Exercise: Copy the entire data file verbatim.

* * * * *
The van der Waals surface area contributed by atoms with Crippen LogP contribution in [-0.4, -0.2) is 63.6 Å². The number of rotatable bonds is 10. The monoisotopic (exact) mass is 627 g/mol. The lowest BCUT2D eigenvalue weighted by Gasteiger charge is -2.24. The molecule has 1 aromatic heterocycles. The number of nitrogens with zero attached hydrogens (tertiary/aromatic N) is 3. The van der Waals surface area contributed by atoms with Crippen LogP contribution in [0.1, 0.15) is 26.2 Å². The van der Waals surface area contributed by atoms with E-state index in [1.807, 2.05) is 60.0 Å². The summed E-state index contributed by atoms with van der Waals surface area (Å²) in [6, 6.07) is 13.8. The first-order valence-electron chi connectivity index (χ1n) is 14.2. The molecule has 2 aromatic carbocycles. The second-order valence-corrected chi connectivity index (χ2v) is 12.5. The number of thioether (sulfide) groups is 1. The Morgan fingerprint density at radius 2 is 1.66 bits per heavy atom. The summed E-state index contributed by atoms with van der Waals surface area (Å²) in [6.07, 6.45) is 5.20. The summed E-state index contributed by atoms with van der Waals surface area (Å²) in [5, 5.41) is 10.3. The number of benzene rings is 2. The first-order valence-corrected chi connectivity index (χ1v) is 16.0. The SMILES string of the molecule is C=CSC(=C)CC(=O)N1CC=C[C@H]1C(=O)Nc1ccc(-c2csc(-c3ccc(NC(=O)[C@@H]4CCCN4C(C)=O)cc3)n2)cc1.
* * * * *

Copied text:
The van der Waals surface area contributed by atoms with Crippen LogP contribution in [-0.4, -0.2) is 63.6 Å². The number of rotatable bonds is 10. The monoisotopic (exact) mass is 627 g/mol. The lowest BCUT2D eigenvalue weighted by Gasteiger charge is -2.24. The molecule has 1 aromatic heterocycles. The number of nitrogens with zero attached hydrogens (tertiary/aromatic N) is 3. The van der Waals surface area contributed by atoms with Crippen LogP contribution in [0.1, 0.15) is 26.2 Å². The van der Waals surface area contributed by atoms with E-state index in [1.807, 2.05) is 60.0 Å². The summed E-state index contributed by atoms with van der Waals surface area (Å²) in [6, 6.07) is 13.8. The first-order valence-electron chi connectivity index (χ1n) is 14.2. The molecule has 2 aromatic carbocycles. The second-order valence-corrected chi connectivity index (χ2v) is 12.5. The number of thioether (sulfide) groups is 1. The Morgan fingerprint density at radius 2 is 1.66 bits per heavy atom. The summed E-state index contributed by atoms with van der Waals surface area (Å²) in [6.07, 6.45) is 5.20. The summed E-state index contributed by atoms with van der Waals surface area (Å²) in [5, 5.41) is 10.3. The number of benzene rings is 2. The first-order valence-corrected chi connectivity index (χ1v) is 16.0. The SMILES string of the molecule is C=CSC(=C)CC(=O)N1CC=C[C@H]1C(=O)Nc1ccc(-c2csc(-c3ccc(NC(=O)[C@@H]4CCCN4C(C)=O)cc3)n2)cc1.